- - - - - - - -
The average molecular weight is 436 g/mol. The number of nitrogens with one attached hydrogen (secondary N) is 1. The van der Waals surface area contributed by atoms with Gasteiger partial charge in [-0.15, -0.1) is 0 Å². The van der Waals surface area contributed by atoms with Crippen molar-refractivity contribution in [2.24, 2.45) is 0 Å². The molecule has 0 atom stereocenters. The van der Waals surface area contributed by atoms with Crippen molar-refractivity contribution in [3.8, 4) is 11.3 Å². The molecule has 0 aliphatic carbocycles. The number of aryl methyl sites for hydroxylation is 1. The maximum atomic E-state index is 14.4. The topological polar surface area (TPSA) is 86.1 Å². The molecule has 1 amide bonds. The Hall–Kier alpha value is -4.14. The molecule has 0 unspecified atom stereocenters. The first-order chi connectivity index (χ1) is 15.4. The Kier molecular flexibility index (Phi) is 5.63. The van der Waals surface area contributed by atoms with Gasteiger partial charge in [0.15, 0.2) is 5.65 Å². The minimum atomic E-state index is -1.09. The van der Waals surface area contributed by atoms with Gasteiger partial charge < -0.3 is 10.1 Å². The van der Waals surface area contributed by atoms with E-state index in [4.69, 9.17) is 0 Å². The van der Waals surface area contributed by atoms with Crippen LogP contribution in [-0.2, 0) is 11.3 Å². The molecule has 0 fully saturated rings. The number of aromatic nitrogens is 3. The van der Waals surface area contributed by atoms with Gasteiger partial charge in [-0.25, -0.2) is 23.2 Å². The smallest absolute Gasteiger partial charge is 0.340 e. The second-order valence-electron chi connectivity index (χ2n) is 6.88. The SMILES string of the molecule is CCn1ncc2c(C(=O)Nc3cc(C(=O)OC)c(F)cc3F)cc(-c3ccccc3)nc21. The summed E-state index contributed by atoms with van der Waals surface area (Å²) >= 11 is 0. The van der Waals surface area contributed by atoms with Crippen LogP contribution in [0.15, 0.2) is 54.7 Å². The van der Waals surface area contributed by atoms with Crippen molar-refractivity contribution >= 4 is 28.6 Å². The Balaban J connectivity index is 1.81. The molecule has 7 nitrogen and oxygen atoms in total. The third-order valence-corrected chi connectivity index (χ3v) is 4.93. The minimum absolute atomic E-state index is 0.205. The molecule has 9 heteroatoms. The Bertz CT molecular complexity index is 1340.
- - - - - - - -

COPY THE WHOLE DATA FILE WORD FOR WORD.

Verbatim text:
The average molecular weight is 436 g/mol. The number of nitrogens with one attached hydrogen (secondary N) is 1. The van der Waals surface area contributed by atoms with Gasteiger partial charge in [-0.15, -0.1) is 0 Å². The van der Waals surface area contributed by atoms with Crippen molar-refractivity contribution in [2.24, 2.45) is 0 Å². The molecule has 0 atom stereocenters. The van der Waals surface area contributed by atoms with Crippen molar-refractivity contribution in [3.8, 4) is 11.3 Å². The molecule has 0 aliphatic carbocycles. The number of aryl methyl sites for hydroxylation is 1. The maximum atomic E-state index is 14.4. The topological polar surface area (TPSA) is 86.1 Å². The molecule has 1 amide bonds. The Hall–Kier alpha value is -4.14. The molecule has 0 unspecified atom stereocenters. The first-order chi connectivity index (χ1) is 15.4. The Kier molecular flexibility index (Phi) is 5.63. The van der Waals surface area contributed by atoms with Gasteiger partial charge in [0.15, 0.2) is 5.65 Å². The minimum atomic E-state index is -1.09. The van der Waals surface area contributed by atoms with Gasteiger partial charge < -0.3 is 10.1 Å². The van der Waals surface area contributed by atoms with E-state index in [4.69, 9.17) is 0 Å². The van der Waals surface area contributed by atoms with Crippen LogP contribution in [-0.2, 0) is 11.3 Å². The molecule has 0 fully saturated rings. The number of aromatic nitrogens is 3. The van der Waals surface area contributed by atoms with Gasteiger partial charge in [-0.25, -0.2) is 23.2 Å². The smallest absolute Gasteiger partial charge is 0.340 e. The second-order valence-electron chi connectivity index (χ2n) is 6.88. The SMILES string of the molecule is CCn1ncc2c(C(=O)Nc3cc(C(=O)OC)c(F)cc3F)cc(-c3ccccc3)nc21. The summed E-state index contributed by atoms with van der Waals surface area (Å²) >= 11 is 0. The van der Waals surface area contributed by atoms with Crippen LogP contribution in [0.15, 0.2) is 54.7 Å². The van der Waals surface area contributed by atoms with Crippen molar-refractivity contribution >= 4 is 28.6 Å². The Balaban J connectivity index is 1.81. The molecule has 7 nitrogen and oxygen atoms in total. The third-order valence-corrected chi connectivity index (χ3v) is 4.93. The minimum absolute atomic E-state index is 0.205. The molecule has 9 heteroatoms. The Bertz CT molecular complexity index is 1340.